So I’ve been away for the past fortnight enjoying the sun on the island of Gozo, off the north east coast of Malta. It’s been great to spend some quality time with my family, and visit the Azure Window in Dwerja (aka the Game of Thrones set for Daenerys Targaryen and Khal Drogo’s wedding!).
Wifi has been scarce, but despite this I’ve managed to see many photos of my friends graduations from UoL this week, and offer them my congratulations. Mine, however, is a long way off. The end of second year marked the half-way point of my degree, and it is now less than a month before I begin the next half off in Florida.
Unlike modern foreign language degrees, my year abroad isn’t mandatory. When I first applied to Leicester, I went for a masters (MChem) course straight away, without the year abroad. I’d never really considered the concept before. But after making fast friends with someone in my rowing squad who’d just come home from hers, I was convinced, and before my first year was out I’d switched courses. (Just a side note, in the chemistry department you have to do a masters degree to be able to go on the year abroad. You can’t do one with a BSc).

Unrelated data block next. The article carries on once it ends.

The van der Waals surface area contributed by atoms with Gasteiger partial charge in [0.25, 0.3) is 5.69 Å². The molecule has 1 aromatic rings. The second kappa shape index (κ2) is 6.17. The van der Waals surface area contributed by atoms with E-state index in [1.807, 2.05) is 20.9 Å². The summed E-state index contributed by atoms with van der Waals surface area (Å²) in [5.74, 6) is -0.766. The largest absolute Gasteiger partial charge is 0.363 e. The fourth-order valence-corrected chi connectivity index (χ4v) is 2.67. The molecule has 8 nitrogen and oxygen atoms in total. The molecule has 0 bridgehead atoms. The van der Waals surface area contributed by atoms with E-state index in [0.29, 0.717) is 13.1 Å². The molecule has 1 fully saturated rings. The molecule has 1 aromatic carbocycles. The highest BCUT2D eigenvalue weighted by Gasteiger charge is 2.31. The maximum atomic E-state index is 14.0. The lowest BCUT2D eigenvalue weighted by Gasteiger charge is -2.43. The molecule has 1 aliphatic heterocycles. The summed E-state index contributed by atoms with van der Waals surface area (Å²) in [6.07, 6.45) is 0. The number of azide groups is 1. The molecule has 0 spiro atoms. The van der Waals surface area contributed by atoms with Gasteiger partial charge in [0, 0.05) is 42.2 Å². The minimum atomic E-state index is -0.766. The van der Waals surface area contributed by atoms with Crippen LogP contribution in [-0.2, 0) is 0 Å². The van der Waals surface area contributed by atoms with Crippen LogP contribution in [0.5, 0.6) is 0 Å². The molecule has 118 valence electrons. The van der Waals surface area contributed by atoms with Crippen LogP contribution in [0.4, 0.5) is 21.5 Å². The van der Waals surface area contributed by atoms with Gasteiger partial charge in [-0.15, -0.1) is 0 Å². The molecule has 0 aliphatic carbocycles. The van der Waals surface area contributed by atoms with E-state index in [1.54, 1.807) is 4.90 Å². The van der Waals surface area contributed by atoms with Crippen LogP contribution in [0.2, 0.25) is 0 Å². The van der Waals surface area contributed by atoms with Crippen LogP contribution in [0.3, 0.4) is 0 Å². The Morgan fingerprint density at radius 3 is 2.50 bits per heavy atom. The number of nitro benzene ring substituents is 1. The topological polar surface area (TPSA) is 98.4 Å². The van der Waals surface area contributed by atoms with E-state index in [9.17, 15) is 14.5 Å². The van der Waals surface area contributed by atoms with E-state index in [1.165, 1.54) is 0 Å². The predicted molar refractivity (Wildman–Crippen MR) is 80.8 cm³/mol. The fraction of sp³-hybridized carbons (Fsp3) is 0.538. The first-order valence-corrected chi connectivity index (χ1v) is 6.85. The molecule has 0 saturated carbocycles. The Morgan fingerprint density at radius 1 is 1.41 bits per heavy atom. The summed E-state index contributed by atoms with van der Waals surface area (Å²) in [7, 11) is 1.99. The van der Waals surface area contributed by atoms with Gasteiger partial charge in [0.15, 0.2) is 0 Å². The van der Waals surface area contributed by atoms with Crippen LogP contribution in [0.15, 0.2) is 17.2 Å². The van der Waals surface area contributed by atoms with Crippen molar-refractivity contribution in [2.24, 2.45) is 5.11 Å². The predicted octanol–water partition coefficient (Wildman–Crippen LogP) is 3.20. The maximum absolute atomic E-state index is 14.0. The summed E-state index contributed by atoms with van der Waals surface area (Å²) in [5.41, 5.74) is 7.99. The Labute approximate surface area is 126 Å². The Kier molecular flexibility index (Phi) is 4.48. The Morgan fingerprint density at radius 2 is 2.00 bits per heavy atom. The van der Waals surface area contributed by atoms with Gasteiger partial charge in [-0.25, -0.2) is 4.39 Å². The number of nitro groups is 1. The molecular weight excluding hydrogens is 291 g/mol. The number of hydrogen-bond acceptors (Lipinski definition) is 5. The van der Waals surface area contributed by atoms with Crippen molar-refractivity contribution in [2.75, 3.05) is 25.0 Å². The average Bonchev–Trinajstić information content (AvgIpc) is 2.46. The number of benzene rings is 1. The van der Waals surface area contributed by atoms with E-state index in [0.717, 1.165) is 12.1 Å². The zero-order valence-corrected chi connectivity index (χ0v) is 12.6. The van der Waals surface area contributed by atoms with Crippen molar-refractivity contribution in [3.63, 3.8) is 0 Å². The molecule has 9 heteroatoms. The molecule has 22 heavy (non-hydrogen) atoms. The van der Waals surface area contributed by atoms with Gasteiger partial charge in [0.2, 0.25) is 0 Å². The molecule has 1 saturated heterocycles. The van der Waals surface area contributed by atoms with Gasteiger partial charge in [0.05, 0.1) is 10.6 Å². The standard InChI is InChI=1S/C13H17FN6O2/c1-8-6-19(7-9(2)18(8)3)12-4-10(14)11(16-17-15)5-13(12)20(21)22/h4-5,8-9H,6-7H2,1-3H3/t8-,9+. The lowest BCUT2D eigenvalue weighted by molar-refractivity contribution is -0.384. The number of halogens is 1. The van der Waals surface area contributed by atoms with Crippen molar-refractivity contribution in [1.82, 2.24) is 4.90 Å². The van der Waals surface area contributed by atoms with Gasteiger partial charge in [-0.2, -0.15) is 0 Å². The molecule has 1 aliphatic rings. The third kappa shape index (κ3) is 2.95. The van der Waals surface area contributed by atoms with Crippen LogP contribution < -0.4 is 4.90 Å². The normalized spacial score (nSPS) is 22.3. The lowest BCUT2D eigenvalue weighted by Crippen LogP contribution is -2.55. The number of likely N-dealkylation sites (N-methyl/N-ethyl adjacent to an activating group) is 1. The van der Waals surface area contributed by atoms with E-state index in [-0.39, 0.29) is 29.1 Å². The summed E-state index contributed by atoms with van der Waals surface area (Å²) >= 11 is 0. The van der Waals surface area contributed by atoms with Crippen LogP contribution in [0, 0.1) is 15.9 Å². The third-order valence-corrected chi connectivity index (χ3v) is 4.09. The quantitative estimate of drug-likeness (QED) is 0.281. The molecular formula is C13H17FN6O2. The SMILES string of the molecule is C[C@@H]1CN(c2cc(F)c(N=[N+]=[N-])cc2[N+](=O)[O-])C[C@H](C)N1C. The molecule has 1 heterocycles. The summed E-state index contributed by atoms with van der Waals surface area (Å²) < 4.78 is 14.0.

So why? The short answer is that I would regret it if I didn’t. I had seriously contemplated taking a gap year before coming to university, but along with a lack of funds, I didn’t want to lose momentum and forget all the chemistry I’d spent two years painstakingly learning for my A-levels. A year abroad is the perfect combination for me; I will get to travel (both during and after I’ve finished my courses), experience new things, meet new people, and still study (which I thoroughly enjoy doing, and why I decided to come to university in the first place). Student Finance England offer help and grants for students studying overseas (including paying for flights, vaccinations and much more), which makes relocating for the academic year become much more manageable financially. Plus, I’ve never been to America – what a way to be introduced!
A year abroad also looks great on a CV. It’s pretty unique, and going to the U.S. like I am requires a great deal of preparation. Applying to the university itself, getting a visa, health insurance, accommodation etc is stressful. You have to be organised. It shows effort and commitment. It makes you grow up, become more independent and responsible for yourself. And that’s all before you’ve left the country!
Until next time, readers!